But let’s start from the beginning. This book focuses on Provence, home to what is perhaps the earliest language reclamation movement, or at least one of the earliest. Poets had already started writing texts in defense of Gascon, Provençal or Languedocien (all dialects of what most scholars of Romance linguistics view as Occitan) back in the 16th and 17th centuries. This is perhaps a consequence of an increasingly aggressive move to promote French in all administrative domains at the expense of Latin and Occitan, which had been in use for official usage for centuries in what is now Southern France. But it was after the French Revolution Terror government (after 1793) sought to eradicate the “patois” that a genuine interest was born in various parts of France, resulting in the south in a rediscovery of the poetry of Medieval Troubadours and in a scholarly interest in the history of Provence and Languedoc before their annexation to France. It wasn’t, however, before the 1850s that an organized language-based movement was formed, under the aegis of poets such as Frederic Mistral or Joseph Roumanille.

The Felibrige was the name they gave to their movement, a name whose origin remains mysterious. The Felibres sought to revive the Provençal or Occitan language (which was still almost universally spoken in all of Southern France) through poetry and literature. And indeed, Mistral published a series of long, epic poems that were hailed across Europe as monuments of literature. Mirèio is probably his most well known poem, a love story set in the Crau region of Provence and an allegory of the language revival movement. Mirèio was acclaimed in Paris as a chef d’æuvre, and was prefaced by Lamartine.

I recount parts of the history of the movement in the book but for this blog post, suffice it to say that while successful on a literary level, it never succeeded in political terms. Provençal was long banned in education, and despite a strong Occitan movement throughout the 20th century, the use of Provençal continued (and continues) to decline. But the story I tell in this book isn’t the story of the language movement. Instead, following a two-year ethnographic study in Provence, I ask why the movement was based on language at all, like so many others afterwards—but, crucially, none before, or at least none before the 1840s.  Continue reading “What is language revitalization about? Some insights from Provence”

AGM & The President’s Lecture: Standards, norms and prescriptivism

The Annual General Meeting of the Philological Society was held on 17 June at Selwyn College, Cambridge.

Having completed a four-year term of office, Prof. Wendy Ayres-Bennett stood down as President of the Society; she is succeeded by Prof. Aditi Lahiri FBA.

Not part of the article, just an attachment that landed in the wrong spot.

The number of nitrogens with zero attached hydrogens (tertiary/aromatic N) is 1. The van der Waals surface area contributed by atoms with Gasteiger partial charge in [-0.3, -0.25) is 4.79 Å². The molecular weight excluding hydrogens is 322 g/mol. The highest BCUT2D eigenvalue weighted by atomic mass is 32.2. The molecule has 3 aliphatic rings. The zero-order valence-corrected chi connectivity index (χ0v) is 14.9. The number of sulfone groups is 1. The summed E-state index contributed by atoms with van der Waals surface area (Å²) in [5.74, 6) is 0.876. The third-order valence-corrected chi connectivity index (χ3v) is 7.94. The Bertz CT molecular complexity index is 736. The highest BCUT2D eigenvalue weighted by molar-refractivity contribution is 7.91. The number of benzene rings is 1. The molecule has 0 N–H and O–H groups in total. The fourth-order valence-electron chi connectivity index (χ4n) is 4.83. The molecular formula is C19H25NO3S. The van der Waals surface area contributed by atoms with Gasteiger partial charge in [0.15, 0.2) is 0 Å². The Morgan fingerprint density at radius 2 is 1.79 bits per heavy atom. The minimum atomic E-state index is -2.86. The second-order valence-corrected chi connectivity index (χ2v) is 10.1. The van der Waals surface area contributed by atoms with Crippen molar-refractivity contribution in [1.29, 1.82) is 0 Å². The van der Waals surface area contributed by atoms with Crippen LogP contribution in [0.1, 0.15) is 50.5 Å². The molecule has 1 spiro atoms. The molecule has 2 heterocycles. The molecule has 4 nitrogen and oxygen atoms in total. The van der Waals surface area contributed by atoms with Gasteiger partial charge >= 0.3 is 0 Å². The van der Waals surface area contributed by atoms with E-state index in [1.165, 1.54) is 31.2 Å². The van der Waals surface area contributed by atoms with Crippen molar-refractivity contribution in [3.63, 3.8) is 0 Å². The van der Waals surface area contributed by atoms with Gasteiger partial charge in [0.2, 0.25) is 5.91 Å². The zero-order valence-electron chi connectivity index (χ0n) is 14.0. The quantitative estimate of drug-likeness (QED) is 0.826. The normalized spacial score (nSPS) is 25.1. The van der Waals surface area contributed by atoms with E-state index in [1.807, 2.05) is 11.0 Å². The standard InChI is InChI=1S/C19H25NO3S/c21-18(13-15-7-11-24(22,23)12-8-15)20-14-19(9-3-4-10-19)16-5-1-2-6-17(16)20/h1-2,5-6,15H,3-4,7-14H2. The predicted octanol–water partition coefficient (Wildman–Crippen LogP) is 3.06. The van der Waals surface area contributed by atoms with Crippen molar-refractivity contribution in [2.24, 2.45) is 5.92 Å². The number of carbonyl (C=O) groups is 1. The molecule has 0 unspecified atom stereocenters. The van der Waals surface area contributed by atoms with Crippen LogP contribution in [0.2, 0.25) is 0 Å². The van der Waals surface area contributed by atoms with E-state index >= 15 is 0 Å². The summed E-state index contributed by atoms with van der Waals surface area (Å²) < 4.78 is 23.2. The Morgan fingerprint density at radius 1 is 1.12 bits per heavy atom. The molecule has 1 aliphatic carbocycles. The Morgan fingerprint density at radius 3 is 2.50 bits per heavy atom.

The following Members of Council have served their term on council or wished to retire early, and did not stand for re-election: Prof. Ruth Kempson FBA (KCL); Prof. Aditi Lahiri FBA (Oxford); Dr John Penney (Oxford); Dr George Walkden (Manchester).

In their place, the following new Ordinary Members of Council have been elected: Prof. Eleanor Dickey (Reading); Dr Mary MacRobert (Oxford); Prof. Maj-Britt Mosegaard-Hansen (Manchester); Dr David Willis (Cambridge).

The 9th RH Robins Prize was awarded to Jade Jørgen Sandstedt (Edinburgh) for a paper entitled ‘Transparency and blocking in Old Norwegian height harmony’, which will be published in TPS.

The outgoing President delivered her President’s Lecture on ‘Standards, norms and prescriptivism’, an audio recording and screencast of which can be found below and on the Society’s YouTube channel.

The Faces of PhilSoc: Melanie Green


Name: Melanie Green

Position: Reader in Linguistics and English Language

Institution: University of Sussex

Role in PhilSoc: Council Member


About You

How did you become a linguist – was there a decisive event, or was it a gradual development?

Somewhere between doing my A-levels (in English, French and Latin) and applying for university, when I found the SOAS prospectus in the school cupboard. At that point I realised that studying language didn’t have to mean studying literature, and I applied to study Hausa at SOAS. In my final year, I took a course that focused on the linguistic description of Hausa (taught by Professor Philip Jaggar), and it was this course that led me upstairs to the Linguistics Department, where I then took my MA and PhD.

What was the topic of your doctoral thesis? Do you still believe in your conclusions?

My doctoral thesis was on focus and copular constructions in Hausa, and offered a minimalist analysis. I still believe in the descriptive conclusions, which relate to the grammaticalisation of non-verbal copula into focus marker, but I’m less convinced these days by formal theory. I still enjoy teaching it though, because I think it makes students think carefully (and critically) about formal similarities and differences between languages.

On what project / topic are you currently working?

Together with Gabriel Ozon at Sheffield and Miriam Ayafor at Yaounde I, I’ve just completed a BA/Leverhulme funded project to build a pilot spoken corpus of Cameroon Pidgin English. Based on this corpus, Miriam and I co-authored a descriptive grammar of the variety, which is in press.

What directions in the future do you see your research taking?

In my dreams, typologically-framed language documentation. In reality, probably more corpus linguistics, since this seems to be what attracts funding at the moment.

How did you get involved with the Philological Society?

The PhilSoc published my first book, Focus in Hausa.

‘Personal’ Questions

Do you have a favourite language – and if so, why?


Minimalism or LFG?


Teaching or Research?


Do you have a linguistic pet peeve?



Looking to the Future

Is there something that you would like to change in academia / HE?

I would like there to be more funding for language documentation. Languages are dying faster than we can describe them.

(How) Do you manage to have a reasonable work-life balance?

I do, but that only became possible in mid-career. I achieve it with careful planning, so when I’m off work, I’m really off work.

What is your prime tip for younger colleagues?

Start publishing as early as possible.